January 27, 2014
News Review From Harvard Medical School -- 20 Children a Day Injured by Guns
Nearly 7,400 people under age 20 end up in U.S. hospitals each year because of a gun-related injury. So says a study in the journal Pediatrics. That's about 20 children a day. Six percent of those admitted died from their injuries, the study found. Researchers used data from the 2009 Kids' Inpatient Database to examine the types of injuries seen. They looked at the cause of these injuries. In particular, were these gunshot injuries the result of an attack, suicide or accident? They also broke it down by age, gender and race. Among the findings: Nearly 90% of those hospitalized were male; 47% occurred in black children and teens. An attack or suicide was involved in most 15- to 19-year-old hospital admits related to guns. In children younger than 10, 75% were the result of accidents. Researchers are calling for increased public health efforts to reduce this all-too-common source of childhood injury. The study was published in Pediatrics online. HealthDay News reported on it Jan. 27.
By Henry H. Bernstein, D.O.
Harvard Medical School
What Is the Doctor's Reaction?
Guns are one of the top causes of death among American children. Yet, there is a gun in 1 in 3 homes. And many of these guns are kept:
- In unlocked places
- Loaded with bullets
- In spots where children can find them
A new study from the journal Pediatrics looked at gun-related injuries in children under the age of 20. Hospital discharge information was analyzed from the 2009 Kids’ Inpatient Database. This included over 4,000 hospitals in 44 states.
The researchers focused on children who stayed in the hospital due to different causes of firearm injuries:
- Unintentional (by accident)
- Suicide attempts
- Cause not determined
In 2009, almost 7,400 children and teens were hospitalized because of gun-related injuries. That is about 20 children a day! Most common types of injuries were open wounds, broken bones and injuries inside the chest or belly. Children under 5 years of age were more likely to have an injury to the brain. About 450 (6%) died while in the hospital.
The researchers looked at trends of firearm injuries by age, gender and race:
- Children ages 15 to 19 were hospitalized the most. Most of their injuries happened on purpose (assault).
- In younger children, most injuries happened by accident (unintentional).
- Almost 9 out of 10 hospitalized children were male.
- Black males were hospitalized 10 times more often than white males.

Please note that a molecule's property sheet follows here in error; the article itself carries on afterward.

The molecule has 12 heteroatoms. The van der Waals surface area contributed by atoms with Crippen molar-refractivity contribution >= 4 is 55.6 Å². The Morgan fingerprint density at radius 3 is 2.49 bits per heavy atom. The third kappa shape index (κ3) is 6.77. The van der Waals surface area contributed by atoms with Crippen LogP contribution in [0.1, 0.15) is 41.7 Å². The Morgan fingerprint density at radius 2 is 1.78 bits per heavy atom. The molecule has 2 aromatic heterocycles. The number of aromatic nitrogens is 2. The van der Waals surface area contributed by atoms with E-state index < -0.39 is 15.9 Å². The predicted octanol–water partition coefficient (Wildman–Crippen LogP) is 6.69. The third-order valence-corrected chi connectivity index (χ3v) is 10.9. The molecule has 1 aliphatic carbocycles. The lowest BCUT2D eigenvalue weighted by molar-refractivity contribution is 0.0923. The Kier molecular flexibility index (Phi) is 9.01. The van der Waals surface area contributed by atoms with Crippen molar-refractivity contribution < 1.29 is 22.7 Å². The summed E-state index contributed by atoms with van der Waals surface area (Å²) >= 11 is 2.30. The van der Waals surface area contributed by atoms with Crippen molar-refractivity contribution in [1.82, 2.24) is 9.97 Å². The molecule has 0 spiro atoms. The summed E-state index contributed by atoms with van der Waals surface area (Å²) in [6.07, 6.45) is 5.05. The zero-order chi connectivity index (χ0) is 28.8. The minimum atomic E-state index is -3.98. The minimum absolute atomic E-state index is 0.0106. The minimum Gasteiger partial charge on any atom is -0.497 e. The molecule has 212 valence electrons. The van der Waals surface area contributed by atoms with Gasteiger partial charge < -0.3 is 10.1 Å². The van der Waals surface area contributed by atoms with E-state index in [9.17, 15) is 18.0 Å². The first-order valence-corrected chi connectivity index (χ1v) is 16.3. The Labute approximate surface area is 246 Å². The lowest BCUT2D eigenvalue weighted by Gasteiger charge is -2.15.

- Almost half of the children went home from the hospital with a disability.
Guns are hurting way too many children. Such violence has a big impact on communities. The researchers point out the critical need for public health efforts to prevent firearm injuries.
What Changes Can I Make Now?
The best way to prevent injuries from firearms is never to keep a gun in the house! If at all possible, remove all guns currently kept in the home. For information on how to dispose of a gun, call your local police station.
If guns cannot be removed from homes where children live and play, then safe storage of guns is critical. Here's what you can do:
- Always lock the gun up in a place your children cannot reach.
- Always keep the gun unloaded.
- Lock and store the bullets in a separate place, and make sure to hide the keys.
- Lock up gun-cleaning supplies, which can be poisonous.
Talk with your children about the dangers of guns. Remember that young children do not understand how dangerous guns can be, even if they are told. Explain that real guns are not like toy guns. Real guns are not like the ones shown on TV, in movies or in video games. Make sure your child understands that guns can seriously hurt or even kill a person.
Teach children NEVER to touch a gun. If they see a gun anywhere, make sure they know to:
- Stop what they are doing
- Do NOT touch it
- Leave the area where the gun is
- Tell an adult right away
To cut down the risk of injury from guns:
- Talk with your children about ways to solve arguments without guns or violence.
- Remove all firearms from your home. This is especially true if someone in the home has a drug or alcohol problem, becomes depressed, threatens suicide, has a major mental illness or has memory problems.
- Before your child goes to any friend's house, always ask the friend's parent if there are guns in the house. If the answer is yes, make sure all guns are stored safely (as described above). If you have any doubts about the safety of someone's house, you can politely invite the children to play at your house instead.
- Recognize the risk factors for suicide. Do not be afraid to talk about it. If someone is thinking about suicide, do not keep it a secret. Help them get proper mental health treatment.
Remember that “non-powder guns” can also cause serious injury and death. These include ball-bearing (BB) guns, pellet guns and paintball guns. The U.S. Consumer Product Safety Commission says that children and teens under 16 should never play with these types of guns.
What Can I Expect Looking to the Future?
Gun-related injuries in children must be prevented. Which public health efforts work best to lower the number of firearm injuries in children needs further study. As does the long-term physical and mental health effects of gun-related injuries in children.
Pediatricians also must play a role in preventing these injuries. You can expect your pediatrician to talk about gun safety at yearly checkups, even the ones in early childhood.